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Abstract
Pennisetum sinese, a source of bio-energy with high biomass production, is a species that contains high crude protein and will be useful for solving the shortage of forage grass after the implementation of “Green for Grain” project in the Loess plateau of [...] Read more.
Pennisetum sinese, a source of bio-energy with high biomass production, is a species that contains high crude protein and will be useful for solving the shortage of forage grass after the implementation of “Green for Grain” project in the Loess plateau of Northern Shaanxi in 1999. Plants may receive benefits from endophytic bacteria, such as the enhancement of plant growth or the reduction of plant stress. However, the composition of the endophytic bacterial community associated with the roots of P. sinese is poorly elucidated. In this study, P. sinese from five different samples (Shaanxi province, SX; Fujian province, FJ; the Xinjiang Uyghur autonomous prefecture, XJ and Inner Mongolia, including sand (NS) and saline-alkali land (NY), China) were investigated by high-throughput next-generation sequencing of the 16S rDNA V3-V4 hypervariable region of endophytic bacteria. A total of 313,044 effective sequences were obtained by sequencing five different samples, and 957 effective operational taxonomic units (OTUs) were yielded at 97% identity. The phylum Proteobacteria, the classes Gammaproteobacteria and Alphaproteobacteria, and the genera Pantoea, Pseudomonas, Burkholderia, Arthrobacter, Psychrobacter, and Neokomagataea were significantly dominant in the five samples. In addition, our results demonstrated that the Shaanxi province (SX) sample had the highest Shannon index values (3.795). We found that the SX (308.097) and NS (126.240) samples had the highest and lowest Chao1 richness estimator (Chao1) values, respectively. Venn graphs indicated that the five samples shared 39 common OTUs. Moreover, according to results of the canonical correlation analysis (CCA), soil total carbon, total nitrogen, effective phosphorus, and pH were the major contributing factors to the difference in the overall composition of the bacteria community in this study. Our data provide insights into the endophytic bacteria community composition and structure of roots associated with P. sinese. These results might be useful for growth promotion in different samples, and some of the strains may have the potential to improve plant production in future studies. Full article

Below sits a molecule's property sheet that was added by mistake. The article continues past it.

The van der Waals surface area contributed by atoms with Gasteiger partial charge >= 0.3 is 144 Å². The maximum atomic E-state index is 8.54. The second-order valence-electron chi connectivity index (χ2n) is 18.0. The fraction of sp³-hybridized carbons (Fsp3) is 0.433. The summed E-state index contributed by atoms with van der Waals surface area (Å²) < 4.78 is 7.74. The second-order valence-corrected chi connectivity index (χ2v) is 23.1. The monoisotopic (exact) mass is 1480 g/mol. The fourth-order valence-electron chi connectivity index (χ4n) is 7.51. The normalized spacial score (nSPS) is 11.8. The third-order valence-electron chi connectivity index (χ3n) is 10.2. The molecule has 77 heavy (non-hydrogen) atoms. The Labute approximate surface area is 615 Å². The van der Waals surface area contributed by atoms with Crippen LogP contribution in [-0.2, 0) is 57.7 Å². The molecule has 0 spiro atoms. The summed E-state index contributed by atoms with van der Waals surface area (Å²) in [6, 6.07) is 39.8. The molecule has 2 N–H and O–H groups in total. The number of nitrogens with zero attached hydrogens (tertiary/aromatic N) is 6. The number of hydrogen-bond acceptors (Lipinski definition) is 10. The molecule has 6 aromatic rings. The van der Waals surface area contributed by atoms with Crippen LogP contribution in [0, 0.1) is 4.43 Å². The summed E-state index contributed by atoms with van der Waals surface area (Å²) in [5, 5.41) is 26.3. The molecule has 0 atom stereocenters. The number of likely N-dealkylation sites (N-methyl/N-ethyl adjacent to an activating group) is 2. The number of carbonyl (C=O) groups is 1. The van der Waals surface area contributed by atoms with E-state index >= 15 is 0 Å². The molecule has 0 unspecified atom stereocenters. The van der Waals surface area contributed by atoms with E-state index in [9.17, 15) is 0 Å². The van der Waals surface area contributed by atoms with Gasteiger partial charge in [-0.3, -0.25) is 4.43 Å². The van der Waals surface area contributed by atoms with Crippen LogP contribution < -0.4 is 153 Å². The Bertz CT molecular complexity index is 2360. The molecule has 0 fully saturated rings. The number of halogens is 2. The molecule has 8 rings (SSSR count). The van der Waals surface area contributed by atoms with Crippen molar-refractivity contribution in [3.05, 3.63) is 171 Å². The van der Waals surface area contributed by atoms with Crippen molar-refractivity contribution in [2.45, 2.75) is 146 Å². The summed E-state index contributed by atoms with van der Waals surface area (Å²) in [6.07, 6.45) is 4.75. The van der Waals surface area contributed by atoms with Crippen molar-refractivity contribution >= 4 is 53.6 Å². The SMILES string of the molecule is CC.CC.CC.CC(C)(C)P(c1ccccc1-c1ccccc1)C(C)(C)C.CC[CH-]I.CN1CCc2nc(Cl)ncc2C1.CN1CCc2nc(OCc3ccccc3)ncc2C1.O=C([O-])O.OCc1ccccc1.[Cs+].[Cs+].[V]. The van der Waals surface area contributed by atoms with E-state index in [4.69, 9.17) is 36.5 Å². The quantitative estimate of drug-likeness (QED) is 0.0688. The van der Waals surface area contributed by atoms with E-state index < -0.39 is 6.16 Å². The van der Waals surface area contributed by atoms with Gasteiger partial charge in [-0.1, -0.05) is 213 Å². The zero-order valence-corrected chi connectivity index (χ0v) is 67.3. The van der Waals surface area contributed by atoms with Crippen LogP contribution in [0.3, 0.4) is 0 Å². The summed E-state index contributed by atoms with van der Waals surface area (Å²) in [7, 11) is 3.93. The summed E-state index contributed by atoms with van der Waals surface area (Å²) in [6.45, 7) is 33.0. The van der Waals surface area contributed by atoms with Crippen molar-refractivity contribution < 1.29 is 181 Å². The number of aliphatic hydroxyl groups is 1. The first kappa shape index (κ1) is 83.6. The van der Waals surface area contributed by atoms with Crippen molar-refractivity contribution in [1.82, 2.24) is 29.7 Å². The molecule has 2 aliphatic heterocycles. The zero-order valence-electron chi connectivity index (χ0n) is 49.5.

(This article belongs to the Special Issue Plant Control of Symbiotic Microbe Behavior and Reproduction)
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Review

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Open AccessReview Rhizophagy Cycle: An Oxidative Process in Plants for Nutrient Extraction from Symbiotic Microbes
Microorganisms 2018, 6(3), 95; https://doi.org/10.3390/microorganisms6030095
Received: 22 August 2018 / Revised: 1 September 2018 / Accepted: 5 September 2018 / Published: 17 September 2018
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Abstract
In this paper, we describe a mechanism for the transfer of nutrients from symbiotic microbes (bacteria and fungi) to host plant roots that we term the ‘rhizophagy cycle.’ In the rhizophagy cycle, microbes alternate between a root intracellular endophytic phase and a free-living [...] Read more.
In this paper, we describe a mechanism for the transfer of nutrients from symbiotic microbes (bacteria and fungi) to host plant roots that we term the ‘rhizophagy cycle.’ In the rhizophagy cycle, microbes alternate between a root intracellular endophytic phase and a free-living soil phase. Microbes acquire soil nutrients in the free-living soil phase; nutrients are extracted through exposure to host-produced reactive oxygen in the intracellular endophytic phase. We conducted experiments on several seed-vectored microbes in several host species. We found that initially the symbiotic microbes grow on the rhizoplane in the exudate zone adjacent the root meristem. Microbes enter root tip meristem cells—locating within the periplasmic spaces between cell wall and plasma membrane. In the periplasmic spaces of root cells, microbes convert to wall-less protoplast forms. As root cells mature, microbes continue to be subjected to reactive oxygen (superoxide) produced by NADPH oxidases (NOX) on the root cell plasma membranes. Reactive oxygen degrades some of the intracellular microbes, also likely inducing electrolyte leakage from microbes—effectively extracting nutrients from microbes. Surviving bacteria in root epidermal cells trigger root hair elongation and as hairs elongate bacteria exit at the hair tips, reforming cell walls and cell shapes as microbes emerge into the rhizosphere where they may obtain additional nutrients. Precisely what nutrients are transferred through rhizophagy or how important this process is for nutrient acquisition is still unknown. Full article
(This article belongs to the Special Issue Plant Control of Symbiotic Microbe Behavior and Reproduction)